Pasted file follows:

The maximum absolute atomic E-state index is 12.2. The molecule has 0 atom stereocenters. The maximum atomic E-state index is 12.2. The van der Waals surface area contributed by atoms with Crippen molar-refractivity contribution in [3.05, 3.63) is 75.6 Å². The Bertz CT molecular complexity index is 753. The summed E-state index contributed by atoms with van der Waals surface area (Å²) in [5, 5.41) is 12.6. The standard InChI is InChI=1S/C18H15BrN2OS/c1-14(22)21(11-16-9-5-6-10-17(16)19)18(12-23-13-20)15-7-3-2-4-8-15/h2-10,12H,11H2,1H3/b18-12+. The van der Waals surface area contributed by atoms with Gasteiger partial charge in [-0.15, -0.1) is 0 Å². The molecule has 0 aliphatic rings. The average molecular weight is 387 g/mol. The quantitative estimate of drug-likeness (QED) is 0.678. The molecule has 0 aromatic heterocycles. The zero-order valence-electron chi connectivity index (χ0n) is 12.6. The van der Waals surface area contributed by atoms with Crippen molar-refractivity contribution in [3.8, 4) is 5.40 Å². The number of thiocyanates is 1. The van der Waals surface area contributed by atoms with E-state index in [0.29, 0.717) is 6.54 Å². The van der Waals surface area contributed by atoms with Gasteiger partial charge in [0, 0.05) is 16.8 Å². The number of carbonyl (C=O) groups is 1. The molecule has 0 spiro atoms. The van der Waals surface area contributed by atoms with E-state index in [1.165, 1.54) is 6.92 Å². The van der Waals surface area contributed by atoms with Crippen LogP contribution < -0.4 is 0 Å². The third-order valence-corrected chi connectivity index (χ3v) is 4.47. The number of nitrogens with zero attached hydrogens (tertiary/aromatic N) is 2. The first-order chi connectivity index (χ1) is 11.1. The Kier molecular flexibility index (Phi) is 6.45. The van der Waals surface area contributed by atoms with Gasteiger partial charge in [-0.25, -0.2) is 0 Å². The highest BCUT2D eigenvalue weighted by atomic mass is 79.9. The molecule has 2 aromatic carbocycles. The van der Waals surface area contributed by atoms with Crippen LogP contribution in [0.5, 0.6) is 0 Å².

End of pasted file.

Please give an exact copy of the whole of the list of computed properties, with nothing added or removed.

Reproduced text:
The maximum absolute atomic E-state index is 12.2. The molecule has 0 atom stereocenters. The maximum atomic E-state index is 12.2. The van der Waals surface area contributed by atoms with Crippen molar-refractivity contribution in [3.05, 3.63) is 75.6 Å². The Bertz CT molecular complexity index is 753. The summed E-state index contributed by atoms with van der Waals surface area (Å²) in [5, 5.41) is 12.6. The standard InChI is InChI=1S/C18H15BrN2OS/c1-14(22)21(11-16-9-5-6-10-17(16)19)18(12-23-13-20)15-7-3-2-4-8-15/h2-10,12H,11H2,1H3/b18-12+. The van der Waals surface area contributed by atoms with Gasteiger partial charge in [-0.15, -0.1) is 0 Å². The molecule has 0 aliphatic rings. The average molecular weight is 387 g/mol. The quantitative estimate of drug-likeness (QED) is 0.678. The molecule has 0 aromatic heterocycles. The zero-order valence-electron chi connectivity index (χ0n) is 12.6. The van der Waals surface area contributed by atoms with Crippen molar-refractivity contribution in [3.8, 4) is 5.40 Å². The number of thiocyanates is 1. The van der Waals surface area contributed by atoms with E-state index in [0.29, 0.717) is 6.54 Å². The van der Waals surface area contributed by atoms with Gasteiger partial charge in [0, 0.05) is 16.8 Å². The number of carbonyl (C=O) groups is 1. The molecule has 0 spiro atoms. The van der Waals surface area contributed by atoms with E-state index in [1.165, 1.54) is 6.92 Å². The van der Waals surface area contributed by atoms with Crippen LogP contribution < -0.4 is 0 Å². The third-order valence-corrected chi connectivity index (χ3v) is 4.47. The number of nitrogens with zero attached hydrogens (tertiary/aromatic N) is 2. The first-order chi connectivity index (χ1) is 11.1. The Kier molecular flexibility index (Phi) is 6.45. The van der Waals surface area contributed by atoms with Gasteiger partial charge in [-0.25, -0.2) is 0 Å². The highest BCUT2D eigenvalue weighted by atomic mass is 79.9. The molecule has 2 aromatic carbocycles. The van der Waals surface area contributed by atoms with Crippen LogP contribution in [0.5, 0.6) is 0 Å².